A Couple of Questions for Goldman Sachs

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Let’s play Congressional Multiple Choice with Goldman Sachs. This week, helpful members of Congress are going to ask the gentlemen from Goldman, who were shorting the bejesus out of the mortgage market after the company feared the whole house of subprime cards was coming down. It will be something like: Tell us Goldman CEO Lloyd Blankfein, were you:

a) lying to the American public

b) cheating the American public

c) stealing from the American public

d) all of the above

Unfair? Count on it. If the questioning is merely unfair, Goldman might take that as a victory.

Blankfein and his French, structured- product pâtissier Fabrice Tourre aren’t guilty of anything, at the moment, but they will be testifying in a Congressional hearing, not a courtroom. And the jury is not of  their peers but of their legislative overseers, who are not in a jovial mode, having had to bail out the entire banking system so Goldman could continue to hand out billions of bonus money.  The solons have learned that Goldman was shorting the housing market in 2007, aided and abetted by its lackeys in the ratings agencies, Standard & Poors and Moody’s, outfits that seemed to have an endless supply of triple-A ratings for whatever garbage the investment banking gang was dishing up.  They are going to have a great time with Fab, who couldn’t stop telling his girlfriend how much he wanted to merge with her while at the same time bragging about throwing another log on the pyre that the mortgage market was becoming.

Now, we’ve all done some e-mail bragging to friends and loved ones about our major victories on the work front. And here’s the lesson kids: using a private e-mail account from your computer at work means it is NOT private. Those emails can be subpoenaed by the cops, Congress, or your soon to be former spouse. So we can cut Fab a little slack for turning the volume up for his girlfriend. But you can recognize the tune: as the Camembert was hitting the fan, Fab and Goldman were ducking.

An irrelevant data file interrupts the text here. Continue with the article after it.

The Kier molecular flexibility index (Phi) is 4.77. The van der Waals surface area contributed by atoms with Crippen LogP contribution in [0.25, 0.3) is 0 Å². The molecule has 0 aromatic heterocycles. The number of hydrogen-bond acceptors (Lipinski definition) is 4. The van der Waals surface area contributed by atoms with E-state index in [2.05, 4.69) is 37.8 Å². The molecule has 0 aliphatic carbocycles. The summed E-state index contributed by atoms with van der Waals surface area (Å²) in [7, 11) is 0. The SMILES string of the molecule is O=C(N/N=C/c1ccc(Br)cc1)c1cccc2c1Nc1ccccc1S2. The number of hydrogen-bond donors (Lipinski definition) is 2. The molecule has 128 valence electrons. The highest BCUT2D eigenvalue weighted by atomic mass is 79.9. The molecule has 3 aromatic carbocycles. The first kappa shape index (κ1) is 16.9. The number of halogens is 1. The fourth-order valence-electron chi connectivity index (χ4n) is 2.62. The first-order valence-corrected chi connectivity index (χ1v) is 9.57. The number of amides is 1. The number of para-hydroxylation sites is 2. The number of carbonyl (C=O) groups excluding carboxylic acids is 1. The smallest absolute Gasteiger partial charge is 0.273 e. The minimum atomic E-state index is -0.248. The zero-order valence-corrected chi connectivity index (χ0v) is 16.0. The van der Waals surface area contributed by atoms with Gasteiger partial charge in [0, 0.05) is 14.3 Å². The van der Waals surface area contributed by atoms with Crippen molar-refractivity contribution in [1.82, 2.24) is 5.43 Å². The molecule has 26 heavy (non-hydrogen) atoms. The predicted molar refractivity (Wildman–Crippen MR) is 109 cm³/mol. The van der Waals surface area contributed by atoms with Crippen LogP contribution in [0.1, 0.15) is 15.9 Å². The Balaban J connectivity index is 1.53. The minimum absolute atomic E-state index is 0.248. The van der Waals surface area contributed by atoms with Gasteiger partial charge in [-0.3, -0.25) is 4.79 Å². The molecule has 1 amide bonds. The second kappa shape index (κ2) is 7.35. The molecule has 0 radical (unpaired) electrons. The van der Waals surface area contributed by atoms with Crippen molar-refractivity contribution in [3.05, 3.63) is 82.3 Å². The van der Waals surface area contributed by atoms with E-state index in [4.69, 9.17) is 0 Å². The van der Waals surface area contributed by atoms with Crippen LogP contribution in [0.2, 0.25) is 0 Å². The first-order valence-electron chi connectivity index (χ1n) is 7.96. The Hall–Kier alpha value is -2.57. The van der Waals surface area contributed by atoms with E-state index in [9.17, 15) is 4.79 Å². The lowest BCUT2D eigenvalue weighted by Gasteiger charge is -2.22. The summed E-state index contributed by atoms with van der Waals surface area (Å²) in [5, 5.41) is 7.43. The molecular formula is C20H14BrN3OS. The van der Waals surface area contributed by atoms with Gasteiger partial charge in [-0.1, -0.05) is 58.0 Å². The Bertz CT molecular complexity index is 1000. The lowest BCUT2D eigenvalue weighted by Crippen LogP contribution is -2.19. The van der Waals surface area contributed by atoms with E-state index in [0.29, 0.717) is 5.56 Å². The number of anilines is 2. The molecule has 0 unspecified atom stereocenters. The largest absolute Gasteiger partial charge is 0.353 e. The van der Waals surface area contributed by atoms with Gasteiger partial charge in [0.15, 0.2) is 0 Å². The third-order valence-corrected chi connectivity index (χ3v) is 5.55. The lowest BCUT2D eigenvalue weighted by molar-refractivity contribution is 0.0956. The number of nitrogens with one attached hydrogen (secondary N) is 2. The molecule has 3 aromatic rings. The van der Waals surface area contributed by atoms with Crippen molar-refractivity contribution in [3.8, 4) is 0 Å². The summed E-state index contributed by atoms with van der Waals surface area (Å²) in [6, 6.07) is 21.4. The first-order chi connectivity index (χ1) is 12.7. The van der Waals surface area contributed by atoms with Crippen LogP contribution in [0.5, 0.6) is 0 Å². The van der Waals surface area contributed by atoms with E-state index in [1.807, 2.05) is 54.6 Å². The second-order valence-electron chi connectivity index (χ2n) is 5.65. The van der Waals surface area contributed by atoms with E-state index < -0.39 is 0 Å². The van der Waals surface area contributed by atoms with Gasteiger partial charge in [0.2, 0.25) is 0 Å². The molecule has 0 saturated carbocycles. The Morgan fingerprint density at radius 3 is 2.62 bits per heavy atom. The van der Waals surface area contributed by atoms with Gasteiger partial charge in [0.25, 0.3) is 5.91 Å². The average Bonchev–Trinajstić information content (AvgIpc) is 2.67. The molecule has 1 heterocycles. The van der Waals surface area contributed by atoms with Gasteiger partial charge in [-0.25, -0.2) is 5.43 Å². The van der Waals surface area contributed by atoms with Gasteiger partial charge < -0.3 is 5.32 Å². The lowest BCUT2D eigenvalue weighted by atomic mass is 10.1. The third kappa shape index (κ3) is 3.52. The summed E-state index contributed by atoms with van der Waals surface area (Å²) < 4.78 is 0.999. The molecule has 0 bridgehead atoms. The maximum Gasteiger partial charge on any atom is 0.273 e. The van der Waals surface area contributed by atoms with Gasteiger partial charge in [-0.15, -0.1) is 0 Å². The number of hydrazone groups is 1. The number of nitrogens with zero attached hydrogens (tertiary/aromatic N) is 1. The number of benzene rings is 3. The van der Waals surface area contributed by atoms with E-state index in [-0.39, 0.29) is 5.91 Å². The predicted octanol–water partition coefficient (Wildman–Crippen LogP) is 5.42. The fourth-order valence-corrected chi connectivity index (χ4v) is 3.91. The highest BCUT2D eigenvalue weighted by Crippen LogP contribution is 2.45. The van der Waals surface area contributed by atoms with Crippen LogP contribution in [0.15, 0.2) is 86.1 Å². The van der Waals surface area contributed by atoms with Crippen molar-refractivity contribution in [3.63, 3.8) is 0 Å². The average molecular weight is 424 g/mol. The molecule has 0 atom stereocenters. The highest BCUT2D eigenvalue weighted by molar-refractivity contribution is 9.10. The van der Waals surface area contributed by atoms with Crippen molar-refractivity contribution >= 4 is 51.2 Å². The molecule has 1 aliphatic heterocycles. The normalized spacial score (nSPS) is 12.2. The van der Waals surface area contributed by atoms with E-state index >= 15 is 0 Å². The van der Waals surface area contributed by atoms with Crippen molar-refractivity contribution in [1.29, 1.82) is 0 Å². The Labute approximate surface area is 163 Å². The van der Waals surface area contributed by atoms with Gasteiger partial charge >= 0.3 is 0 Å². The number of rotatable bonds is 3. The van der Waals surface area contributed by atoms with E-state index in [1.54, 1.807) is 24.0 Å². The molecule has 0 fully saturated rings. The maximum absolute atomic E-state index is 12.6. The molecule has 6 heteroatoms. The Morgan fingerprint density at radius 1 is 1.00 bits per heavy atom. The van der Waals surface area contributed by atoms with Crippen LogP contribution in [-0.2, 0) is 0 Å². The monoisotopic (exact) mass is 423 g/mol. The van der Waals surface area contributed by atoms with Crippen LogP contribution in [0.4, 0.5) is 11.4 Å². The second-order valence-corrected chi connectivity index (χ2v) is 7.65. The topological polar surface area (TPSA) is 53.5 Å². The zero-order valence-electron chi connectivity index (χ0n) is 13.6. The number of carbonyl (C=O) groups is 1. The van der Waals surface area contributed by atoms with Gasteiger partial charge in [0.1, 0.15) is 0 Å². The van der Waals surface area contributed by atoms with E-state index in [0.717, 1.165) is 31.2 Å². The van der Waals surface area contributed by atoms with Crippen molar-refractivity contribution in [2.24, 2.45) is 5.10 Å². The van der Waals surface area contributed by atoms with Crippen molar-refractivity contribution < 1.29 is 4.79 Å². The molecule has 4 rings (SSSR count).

Goldman has some pretty good explanations for its behavior, not the least of which is that they short stuff all the time, they were offsetting risk, (which they should have been doing earlier anyway), or they were making a market for their customers, because that’s what Goldman does. Good luck with that before Congress, guys.

Roll ahead to September, 2008, though, when the whole financial system is reeling, and Morgan Stanley and Goldman are whining about being victimized by short sellers. Morgan CEO John Mack complained bitterly about brazen speculators and manipulators who have no interest in where the economy is going—people who are just out to make a buck. Shocking, isn’t it? He was backed by Blankfein, because both companies were facing ruinous runs on their stocks. The SEC caved, and prohibited the shorts from attacking more than 700 financial stocks.  Pity Goldman didn’t feel the same way about your mortgage.